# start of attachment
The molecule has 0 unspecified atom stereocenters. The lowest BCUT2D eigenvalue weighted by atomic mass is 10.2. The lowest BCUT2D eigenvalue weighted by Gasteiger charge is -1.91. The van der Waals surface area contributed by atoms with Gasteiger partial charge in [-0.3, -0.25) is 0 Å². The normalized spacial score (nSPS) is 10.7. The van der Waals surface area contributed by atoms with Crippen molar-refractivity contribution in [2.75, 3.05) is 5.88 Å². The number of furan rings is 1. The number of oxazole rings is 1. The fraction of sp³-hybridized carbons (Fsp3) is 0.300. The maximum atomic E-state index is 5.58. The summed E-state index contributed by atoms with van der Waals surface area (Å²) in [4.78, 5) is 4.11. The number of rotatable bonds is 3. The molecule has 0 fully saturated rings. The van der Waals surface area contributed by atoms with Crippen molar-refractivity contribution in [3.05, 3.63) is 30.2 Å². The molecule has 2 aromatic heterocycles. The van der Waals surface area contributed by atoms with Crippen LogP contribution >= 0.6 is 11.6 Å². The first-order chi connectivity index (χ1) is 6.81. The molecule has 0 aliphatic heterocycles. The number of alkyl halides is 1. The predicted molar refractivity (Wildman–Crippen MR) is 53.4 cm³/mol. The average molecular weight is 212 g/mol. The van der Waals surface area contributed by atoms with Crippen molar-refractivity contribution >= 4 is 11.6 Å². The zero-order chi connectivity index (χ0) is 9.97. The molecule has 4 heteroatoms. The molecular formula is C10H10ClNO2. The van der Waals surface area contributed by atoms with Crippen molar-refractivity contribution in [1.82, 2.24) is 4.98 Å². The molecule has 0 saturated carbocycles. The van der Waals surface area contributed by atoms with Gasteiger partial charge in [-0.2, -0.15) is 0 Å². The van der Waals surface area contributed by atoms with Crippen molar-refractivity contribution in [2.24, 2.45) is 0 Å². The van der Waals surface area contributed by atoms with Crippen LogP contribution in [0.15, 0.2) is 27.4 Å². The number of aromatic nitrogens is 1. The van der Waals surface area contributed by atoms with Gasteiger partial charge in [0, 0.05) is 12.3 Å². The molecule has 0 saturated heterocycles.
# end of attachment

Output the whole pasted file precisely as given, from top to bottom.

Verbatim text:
The molecule has 0 unspecified atom stereocenters. The lowest BCUT2D eigenvalue weighted by atomic mass is 10.2. The lowest BCUT2D eigenvalue weighted by Gasteiger charge is -1.91. The van der Waals surface area contributed by atoms with Gasteiger partial charge in [-0.3, -0.25) is 0 Å². The normalized spacial score (nSPS) is 10.7. The van der Waals surface area contributed by atoms with Crippen molar-refractivity contribution in [2.75, 3.05) is 5.88 Å². The number of furan rings is 1. The number of oxazole rings is 1. The fraction of sp³-hybridized carbons (Fsp3) is 0.300. The maximum atomic E-state index is 5.58. The summed E-state index contributed by atoms with van der Waals surface area (Å²) in [4.78, 5) is 4.11. The number of rotatable bonds is 3. The molecule has 0 fully saturated rings. The van der Waals surface area contributed by atoms with Crippen molar-refractivity contribution in [3.05, 3.63) is 30.2 Å². The molecule has 2 aromatic heterocycles. The van der Waals surface area contributed by atoms with Crippen LogP contribution >= 0.6 is 11.6 Å². The first-order chi connectivity index (χ1) is 6.81. The molecule has 0 aliphatic heterocycles. The number of alkyl halides is 1. The predicted molar refractivity (Wildman–Crippen MR) is 53.4 cm³/mol. The average molecular weight is 212 g/mol. The van der Waals surface area contributed by atoms with Crippen molar-refractivity contribution >= 4 is 11.6 Å². The zero-order chi connectivity index (χ0) is 9.97. The molecule has 4 heteroatoms. The molecular formula is C10H10ClNO2. The van der Waals surface area contributed by atoms with Crippen molar-refractivity contribution in [1.82, 2.24) is 4.98 Å². The molecule has 0 saturated carbocycles. The van der Waals surface area contributed by atoms with Gasteiger partial charge in [-0.2, -0.15) is 0 Å². The van der Waals surface area contributed by atoms with Crippen molar-refractivity contribution in [2.24, 2.45) is 0 Å². The van der Waals surface area contributed by atoms with Crippen LogP contribution in [0.15, 0.2) is 27.4 Å². The number of aromatic nitrogens is 1. The van der Waals surface area contributed by atoms with Gasteiger partial charge in [0, 0.05) is 12.3 Å². The molecule has 0 saturated heterocycles.